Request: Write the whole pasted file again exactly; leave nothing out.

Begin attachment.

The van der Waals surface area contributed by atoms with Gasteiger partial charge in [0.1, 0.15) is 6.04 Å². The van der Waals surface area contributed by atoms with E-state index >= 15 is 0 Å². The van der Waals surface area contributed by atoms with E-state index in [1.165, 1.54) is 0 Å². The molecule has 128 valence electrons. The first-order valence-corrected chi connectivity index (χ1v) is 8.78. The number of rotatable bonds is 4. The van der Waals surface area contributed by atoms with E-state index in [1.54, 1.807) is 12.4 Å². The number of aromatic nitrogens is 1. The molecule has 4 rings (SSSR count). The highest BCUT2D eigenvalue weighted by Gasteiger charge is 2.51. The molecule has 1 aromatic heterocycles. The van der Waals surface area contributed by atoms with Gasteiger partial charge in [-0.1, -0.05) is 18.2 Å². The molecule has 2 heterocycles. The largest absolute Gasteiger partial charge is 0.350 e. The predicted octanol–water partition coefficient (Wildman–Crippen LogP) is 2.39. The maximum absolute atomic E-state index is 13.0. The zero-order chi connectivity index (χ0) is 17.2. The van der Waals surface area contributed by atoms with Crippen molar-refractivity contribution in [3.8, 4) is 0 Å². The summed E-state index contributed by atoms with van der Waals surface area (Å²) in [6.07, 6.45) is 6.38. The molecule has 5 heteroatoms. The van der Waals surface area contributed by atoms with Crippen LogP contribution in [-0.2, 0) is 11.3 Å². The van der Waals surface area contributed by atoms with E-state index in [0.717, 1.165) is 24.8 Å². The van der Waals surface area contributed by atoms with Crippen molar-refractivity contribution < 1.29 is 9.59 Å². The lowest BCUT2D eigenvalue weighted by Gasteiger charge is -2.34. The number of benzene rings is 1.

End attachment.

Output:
The van der Waals surface area contributed by atoms with Gasteiger partial charge in [0.1, 0.15) is 6.04 Å². The van der Waals surface area contributed by atoms with E-state index >= 15 is 0 Å². The van der Waals surface area contributed by atoms with E-state index in [1.165, 1.54) is 0 Å². The molecule has 128 valence electrons. The first-order valence-corrected chi connectivity index (χ1v) is 8.78. The number of rotatable bonds is 4. The van der Waals surface area contributed by atoms with E-state index in [1.54, 1.807) is 12.4 Å². The number of aromatic nitrogens is 1. The molecule has 4 rings (SSSR count). The highest BCUT2D eigenvalue weighted by Gasteiger charge is 2.51. The molecule has 1 aromatic heterocycles. The van der Waals surface area contributed by atoms with Gasteiger partial charge in [-0.1, -0.05) is 18.2 Å². The molecule has 2 heterocycles. The largest absolute Gasteiger partial charge is 0.350 e. The predicted octanol–water partition coefficient (Wildman–Crippen LogP) is 2.39. The maximum absolute atomic E-state index is 13.0. The zero-order chi connectivity index (χ0) is 17.2. The van der Waals surface area contributed by atoms with Crippen molar-refractivity contribution in [3.8, 4) is 0 Å². The summed E-state index contributed by atoms with van der Waals surface area (Å²) in [6.07, 6.45) is 6.38. The molecule has 5 heteroatoms. The van der Waals surface area contributed by atoms with Crippen LogP contribution in [-0.2, 0) is 11.3 Å². The van der Waals surface area contributed by atoms with E-state index in [0.717, 1.165) is 24.8 Å². The van der Waals surface area contributed by atoms with Crippen molar-refractivity contribution < 1.29 is 9.59 Å². The lowest BCUT2D eigenvalue weighted by Gasteiger charge is -2.34. The number of benzene rings is 1.